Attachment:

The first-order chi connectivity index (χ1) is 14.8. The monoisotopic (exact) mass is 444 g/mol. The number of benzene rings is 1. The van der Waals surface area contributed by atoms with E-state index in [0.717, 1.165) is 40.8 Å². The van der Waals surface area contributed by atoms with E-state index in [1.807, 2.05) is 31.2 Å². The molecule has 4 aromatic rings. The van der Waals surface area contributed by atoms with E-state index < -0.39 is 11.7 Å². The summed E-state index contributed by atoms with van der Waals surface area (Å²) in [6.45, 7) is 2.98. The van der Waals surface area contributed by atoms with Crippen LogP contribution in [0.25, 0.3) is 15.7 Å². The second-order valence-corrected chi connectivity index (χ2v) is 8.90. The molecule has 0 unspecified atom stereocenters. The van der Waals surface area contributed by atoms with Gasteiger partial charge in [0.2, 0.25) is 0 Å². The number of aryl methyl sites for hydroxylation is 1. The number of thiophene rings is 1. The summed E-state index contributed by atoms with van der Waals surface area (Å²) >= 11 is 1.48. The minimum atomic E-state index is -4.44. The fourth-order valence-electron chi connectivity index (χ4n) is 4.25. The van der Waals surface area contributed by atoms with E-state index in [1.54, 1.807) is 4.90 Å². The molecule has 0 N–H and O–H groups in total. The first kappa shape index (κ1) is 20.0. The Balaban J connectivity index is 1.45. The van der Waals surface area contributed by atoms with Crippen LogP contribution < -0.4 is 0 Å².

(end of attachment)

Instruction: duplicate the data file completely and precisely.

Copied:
The first-order chi connectivity index (χ1) is 14.8. The monoisotopic (exact) mass is 444 g/mol. The number of benzene rings is 1. The van der Waals surface area contributed by atoms with E-state index in [0.717, 1.165) is 40.8 Å². The van der Waals surface area contributed by atoms with E-state index in [1.807, 2.05) is 31.2 Å². The molecule has 4 aromatic rings. The van der Waals surface area contributed by atoms with E-state index < -0.39 is 11.7 Å². The summed E-state index contributed by atoms with van der Waals surface area (Å²) in [6.45, 7) is 2.98. The van der Waals surface area contributed by atoms with Crippen LogP contribution in [0.25, 0.3) is 15.7 Å². The second-order valence-corrected chi connectivity index (χ2v) is 8.90. The molecule has 0 unspecified atom stereocenters. The van der Waals surface area contributed by atoms with Gasteiger partial charge in [0.2, 0.25) is 0 Å². The number of aryl methyl sites for hydroxylation is 1. The number of thiophene rings is 1. The summed E-state index contributed by atoms with van der Waals surface area (Å²) >= 11 is 1.48. The minimum atomic E-state index is -4.44. The fourth-order valence-electron chi connectivity index (χ4n) is 4.25. The van der Waals surface area contributed by atoms with E-state index in [1.54, 1.807) is 4.90 Å². The molecule has 0 N–H and O–H groups in total. The first kappa shape index (κ1) is 20.0. The Balaban J connectivity index is 1.45. The van der Waals surface area contributed by atoms with Crippen LogP contribution < -0.4 is 0 Å².